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Old 05-06-2010, 07:33 PM   #41
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I'm no expert on reverse mortgages, but I believe that you need to be 62 years old and I would think you can't get all of your equity out that way. And the younger you are when you start, the smaller percentage you can get. You also need to decide whether you want to leave anything to your heirs. And, as a final consideration, you may not be able to stay in the house until you die. If you have a reverse mortgage and need to move to assisted living at some point, you may be forced to sell the house to pay the mortgage balance.

In my own plans, I assign zero value to the house. A sale or a reverse mortgage is an emergency backup plan, but not part of my calculations.
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Old 05-06-2010, 07:35 PM   #42
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question
if you had to chose between having lots of free time between age 50-70 or being broke between ages 70-90
which would you chose
sorry if question is morbid
Sounds like a recipe to strap your kid to have to support you in your old age or feel guilty as hell over not... or not
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Old 05-06-2010, 07:43 PM   #43
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I certainly would not want to do that.
It just seems there is soo much effort in being financially secure in the last few years of life.Perhaps a few ,perhaps 20. I ve known many people in the past few months alone who passed away in their 70 s.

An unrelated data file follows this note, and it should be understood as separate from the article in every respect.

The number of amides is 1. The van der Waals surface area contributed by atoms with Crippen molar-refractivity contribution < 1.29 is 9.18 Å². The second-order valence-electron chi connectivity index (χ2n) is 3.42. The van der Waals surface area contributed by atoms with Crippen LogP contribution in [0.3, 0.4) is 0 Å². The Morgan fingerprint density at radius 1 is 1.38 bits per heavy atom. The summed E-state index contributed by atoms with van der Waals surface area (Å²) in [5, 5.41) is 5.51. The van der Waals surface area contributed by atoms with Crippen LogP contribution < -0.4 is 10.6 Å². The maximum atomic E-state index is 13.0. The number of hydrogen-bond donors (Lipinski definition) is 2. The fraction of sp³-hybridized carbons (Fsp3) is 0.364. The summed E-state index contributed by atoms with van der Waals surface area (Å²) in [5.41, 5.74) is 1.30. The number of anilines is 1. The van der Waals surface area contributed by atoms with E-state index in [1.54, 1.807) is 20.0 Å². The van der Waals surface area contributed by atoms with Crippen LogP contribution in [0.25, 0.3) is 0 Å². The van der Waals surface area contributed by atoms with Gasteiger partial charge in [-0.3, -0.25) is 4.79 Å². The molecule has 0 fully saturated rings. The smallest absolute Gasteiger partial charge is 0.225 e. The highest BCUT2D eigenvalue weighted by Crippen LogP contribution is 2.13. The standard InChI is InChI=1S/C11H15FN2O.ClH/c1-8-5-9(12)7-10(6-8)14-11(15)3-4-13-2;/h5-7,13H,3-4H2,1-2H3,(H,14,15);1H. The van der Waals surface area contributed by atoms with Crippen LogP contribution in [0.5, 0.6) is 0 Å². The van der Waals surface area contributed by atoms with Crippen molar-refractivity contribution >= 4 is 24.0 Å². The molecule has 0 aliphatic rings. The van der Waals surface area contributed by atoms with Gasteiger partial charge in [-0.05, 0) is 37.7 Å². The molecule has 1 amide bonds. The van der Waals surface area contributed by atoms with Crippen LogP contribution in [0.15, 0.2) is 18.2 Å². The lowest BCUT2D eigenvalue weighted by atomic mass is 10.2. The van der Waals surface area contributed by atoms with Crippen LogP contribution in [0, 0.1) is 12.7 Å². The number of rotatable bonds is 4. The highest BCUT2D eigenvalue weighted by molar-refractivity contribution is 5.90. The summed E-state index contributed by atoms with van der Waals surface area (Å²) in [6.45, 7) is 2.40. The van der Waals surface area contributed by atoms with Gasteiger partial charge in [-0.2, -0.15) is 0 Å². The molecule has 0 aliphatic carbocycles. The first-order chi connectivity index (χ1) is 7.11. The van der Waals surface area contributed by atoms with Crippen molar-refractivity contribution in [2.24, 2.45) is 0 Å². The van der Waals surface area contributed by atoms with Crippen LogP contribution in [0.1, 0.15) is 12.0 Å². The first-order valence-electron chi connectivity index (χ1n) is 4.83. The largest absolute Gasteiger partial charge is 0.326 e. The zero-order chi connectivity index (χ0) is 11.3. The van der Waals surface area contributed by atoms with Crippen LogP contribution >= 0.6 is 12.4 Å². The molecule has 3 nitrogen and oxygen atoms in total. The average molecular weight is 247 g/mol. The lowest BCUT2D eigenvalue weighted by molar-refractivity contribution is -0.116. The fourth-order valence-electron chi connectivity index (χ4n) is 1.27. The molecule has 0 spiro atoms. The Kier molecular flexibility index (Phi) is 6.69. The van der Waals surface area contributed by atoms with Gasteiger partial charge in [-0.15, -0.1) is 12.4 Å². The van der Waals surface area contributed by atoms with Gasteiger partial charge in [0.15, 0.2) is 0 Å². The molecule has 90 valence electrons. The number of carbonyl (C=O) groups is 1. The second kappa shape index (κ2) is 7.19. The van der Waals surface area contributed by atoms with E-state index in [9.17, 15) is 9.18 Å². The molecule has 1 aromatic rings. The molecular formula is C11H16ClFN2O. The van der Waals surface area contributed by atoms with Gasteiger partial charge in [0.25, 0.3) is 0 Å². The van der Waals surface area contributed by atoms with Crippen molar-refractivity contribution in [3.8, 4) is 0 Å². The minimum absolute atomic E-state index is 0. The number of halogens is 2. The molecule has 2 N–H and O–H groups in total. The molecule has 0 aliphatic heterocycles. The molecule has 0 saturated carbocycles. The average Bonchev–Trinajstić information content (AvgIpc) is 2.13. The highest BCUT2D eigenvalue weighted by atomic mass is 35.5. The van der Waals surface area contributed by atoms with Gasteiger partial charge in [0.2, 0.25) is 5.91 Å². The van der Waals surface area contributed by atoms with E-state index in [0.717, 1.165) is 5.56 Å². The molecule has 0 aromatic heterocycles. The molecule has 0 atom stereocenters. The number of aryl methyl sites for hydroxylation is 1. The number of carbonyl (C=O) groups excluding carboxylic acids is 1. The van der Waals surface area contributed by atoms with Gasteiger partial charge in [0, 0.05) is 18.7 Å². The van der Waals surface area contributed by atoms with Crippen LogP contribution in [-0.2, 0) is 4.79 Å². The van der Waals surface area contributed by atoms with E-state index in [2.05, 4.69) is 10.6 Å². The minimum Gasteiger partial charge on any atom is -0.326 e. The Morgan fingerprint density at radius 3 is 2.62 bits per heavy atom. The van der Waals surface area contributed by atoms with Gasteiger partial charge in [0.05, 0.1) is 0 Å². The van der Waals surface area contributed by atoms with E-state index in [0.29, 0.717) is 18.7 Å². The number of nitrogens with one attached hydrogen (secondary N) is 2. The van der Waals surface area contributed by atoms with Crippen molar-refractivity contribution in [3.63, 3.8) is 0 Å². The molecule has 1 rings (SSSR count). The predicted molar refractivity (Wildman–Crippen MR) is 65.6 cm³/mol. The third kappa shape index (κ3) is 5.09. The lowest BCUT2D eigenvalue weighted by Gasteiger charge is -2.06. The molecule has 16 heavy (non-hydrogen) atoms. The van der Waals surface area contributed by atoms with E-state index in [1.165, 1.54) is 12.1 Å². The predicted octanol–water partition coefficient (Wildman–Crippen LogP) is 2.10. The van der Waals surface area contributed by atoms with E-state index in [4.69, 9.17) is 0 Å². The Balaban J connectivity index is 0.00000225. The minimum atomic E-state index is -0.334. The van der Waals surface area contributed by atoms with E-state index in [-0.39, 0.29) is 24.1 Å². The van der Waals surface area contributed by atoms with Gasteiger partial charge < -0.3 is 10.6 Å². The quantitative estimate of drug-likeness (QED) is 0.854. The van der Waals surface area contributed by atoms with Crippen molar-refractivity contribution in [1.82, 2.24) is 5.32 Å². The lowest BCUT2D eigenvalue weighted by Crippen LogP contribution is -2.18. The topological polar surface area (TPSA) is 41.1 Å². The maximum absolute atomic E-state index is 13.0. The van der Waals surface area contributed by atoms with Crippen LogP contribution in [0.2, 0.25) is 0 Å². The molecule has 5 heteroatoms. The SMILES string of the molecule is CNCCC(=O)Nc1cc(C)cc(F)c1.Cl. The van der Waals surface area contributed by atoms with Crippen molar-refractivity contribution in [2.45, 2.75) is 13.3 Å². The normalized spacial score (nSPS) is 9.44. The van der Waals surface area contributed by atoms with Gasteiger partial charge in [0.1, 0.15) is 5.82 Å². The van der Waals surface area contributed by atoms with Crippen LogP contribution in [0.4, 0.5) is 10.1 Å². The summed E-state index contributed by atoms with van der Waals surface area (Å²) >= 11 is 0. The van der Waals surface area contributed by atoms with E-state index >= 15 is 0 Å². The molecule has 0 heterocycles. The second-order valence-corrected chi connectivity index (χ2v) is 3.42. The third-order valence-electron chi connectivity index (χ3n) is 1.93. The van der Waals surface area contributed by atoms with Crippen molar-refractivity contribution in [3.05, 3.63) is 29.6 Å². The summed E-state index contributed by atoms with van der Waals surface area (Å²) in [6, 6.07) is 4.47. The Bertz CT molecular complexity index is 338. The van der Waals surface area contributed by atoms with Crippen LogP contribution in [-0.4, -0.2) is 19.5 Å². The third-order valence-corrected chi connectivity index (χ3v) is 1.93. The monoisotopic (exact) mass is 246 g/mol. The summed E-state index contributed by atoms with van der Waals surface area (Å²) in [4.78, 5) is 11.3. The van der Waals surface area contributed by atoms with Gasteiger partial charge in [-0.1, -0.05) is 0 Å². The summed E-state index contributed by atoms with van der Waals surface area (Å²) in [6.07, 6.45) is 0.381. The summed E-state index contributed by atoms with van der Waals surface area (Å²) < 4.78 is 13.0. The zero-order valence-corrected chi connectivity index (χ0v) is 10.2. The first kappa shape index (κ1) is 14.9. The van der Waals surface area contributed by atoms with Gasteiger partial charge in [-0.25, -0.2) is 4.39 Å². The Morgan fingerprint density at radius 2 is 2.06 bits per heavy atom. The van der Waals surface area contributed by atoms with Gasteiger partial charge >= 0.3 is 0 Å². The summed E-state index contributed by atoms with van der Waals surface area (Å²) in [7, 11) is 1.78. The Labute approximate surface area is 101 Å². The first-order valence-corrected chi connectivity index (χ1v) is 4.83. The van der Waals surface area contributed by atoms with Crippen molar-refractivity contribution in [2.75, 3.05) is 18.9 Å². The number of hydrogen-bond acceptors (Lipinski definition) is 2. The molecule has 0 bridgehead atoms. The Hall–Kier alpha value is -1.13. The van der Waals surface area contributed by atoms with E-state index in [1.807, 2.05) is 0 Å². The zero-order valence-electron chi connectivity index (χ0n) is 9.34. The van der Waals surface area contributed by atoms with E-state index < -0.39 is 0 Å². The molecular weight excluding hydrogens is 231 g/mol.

Isnt part of the ideal of early retirement in enjoying our vitality.
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Old 05-06-2010, 07:50 PM   #44
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I certainly would not want to do that.
It just seems there is soo much effort in being financially secure in the last few years of life.Perhaps a few ,perhaps 20. I ve known many people in the past few months alone who passed away in their 70 s.
Isnt part of the ideal of early retirement in enjoying our vitality.
Wish I had a crystal ball on this one. I am convinced that DW and I will die with way too much money, but that is a chance I'm willing to take versus being strapped in later life.

YMMV...
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Old 05-06-2010, 08:34 PM   #45
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It just seems there is soo much effort in being financially secure in the last few years of life.Perhaps a few ,perhaps 20. I ve known many people in the past few months alone who passed away in their 70 s.
Isnt part of the ideal of early retirement in enjoying our vitality.
You raise a difficult question.

Everyone sees the risk and negatives of retiring (early or not) and then running out of money before death, particularly running out of money while still able to live on your own, etc.

I do think it is easier to focus on that very visible risk than you think about the risks and negatives of not retiring earlier. If I had waited until I was, say, 60 to retire and had more money as a result many people would see no downside in that and would feel that working until 60 to have a better chance of ensuring that I don't run out of money at 85 is not just a fair trade off...it is one that is almost risk free.